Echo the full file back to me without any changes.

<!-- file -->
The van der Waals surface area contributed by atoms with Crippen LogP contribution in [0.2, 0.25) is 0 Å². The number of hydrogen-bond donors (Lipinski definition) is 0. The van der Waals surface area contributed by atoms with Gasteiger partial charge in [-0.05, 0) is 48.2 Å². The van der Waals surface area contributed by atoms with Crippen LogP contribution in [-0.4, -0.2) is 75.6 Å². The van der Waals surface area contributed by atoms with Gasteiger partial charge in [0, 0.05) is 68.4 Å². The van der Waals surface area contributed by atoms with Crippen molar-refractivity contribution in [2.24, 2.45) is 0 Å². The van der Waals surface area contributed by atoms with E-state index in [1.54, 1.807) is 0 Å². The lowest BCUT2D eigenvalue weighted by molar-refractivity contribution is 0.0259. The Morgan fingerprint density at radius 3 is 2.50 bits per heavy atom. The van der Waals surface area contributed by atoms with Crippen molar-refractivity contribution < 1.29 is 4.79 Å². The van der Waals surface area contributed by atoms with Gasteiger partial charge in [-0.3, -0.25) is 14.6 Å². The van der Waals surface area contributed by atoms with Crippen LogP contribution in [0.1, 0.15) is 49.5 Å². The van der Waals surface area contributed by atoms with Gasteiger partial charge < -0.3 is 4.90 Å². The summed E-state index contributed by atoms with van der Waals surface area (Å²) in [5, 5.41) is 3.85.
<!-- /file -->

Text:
The van der Waals surface area contributed by atoms with Crippen LogP contribution in [0.2, 0.25) is 0 Å². The number of hydrogen-bond donors (Lipinski definition) is 0. The van der Waals surface area contributed by atoms with Gasteiger partial charge in [-0.05, 0) is 48.2 Å². The van der Waals surface area contributed by atoms with Crippen LogP contribution in [-0.4, -0.2) is 75.6 Å². The van der Waals surface area contributed by atoms with Gasteiger partial charge in [0, 0.05) is 68.4 Å². The van der Waals surface area contributed by atoms with Crippen molar-refractivity contribution in [2.24, 2.45) is 0 Å². The van der Waals surface area contributed by atoms with E-state index in [1.54, 1.807) is 0 Å². The lowest BCUT2D eigenvalue weighted by molar-refractivity contribution is 0.0259. The Morgan fingerprint density at radius 3 is 2.50 bits per heavy atom. The van der Waals surface area contributed by atoms with Crippen molar-refractivity contribution < 1.29 is 4.79 Å². The van der Waals surface area contributed by atoms with Gasteiger partial charge in [-0.3, -0.25) is 14.6 Å². The van der Waals surface area contributed by atoms with Crippen LogP contribution in [0.1, 0.15) is 49.5 Å². The van der Waals surface area contributed by atoms with Gasteiger partial charge < -0.3 is 4.90 Å². The summed E-state index contributed by atoms with van der Waals surface area (Å²) in [5, 5.41) is 3.85.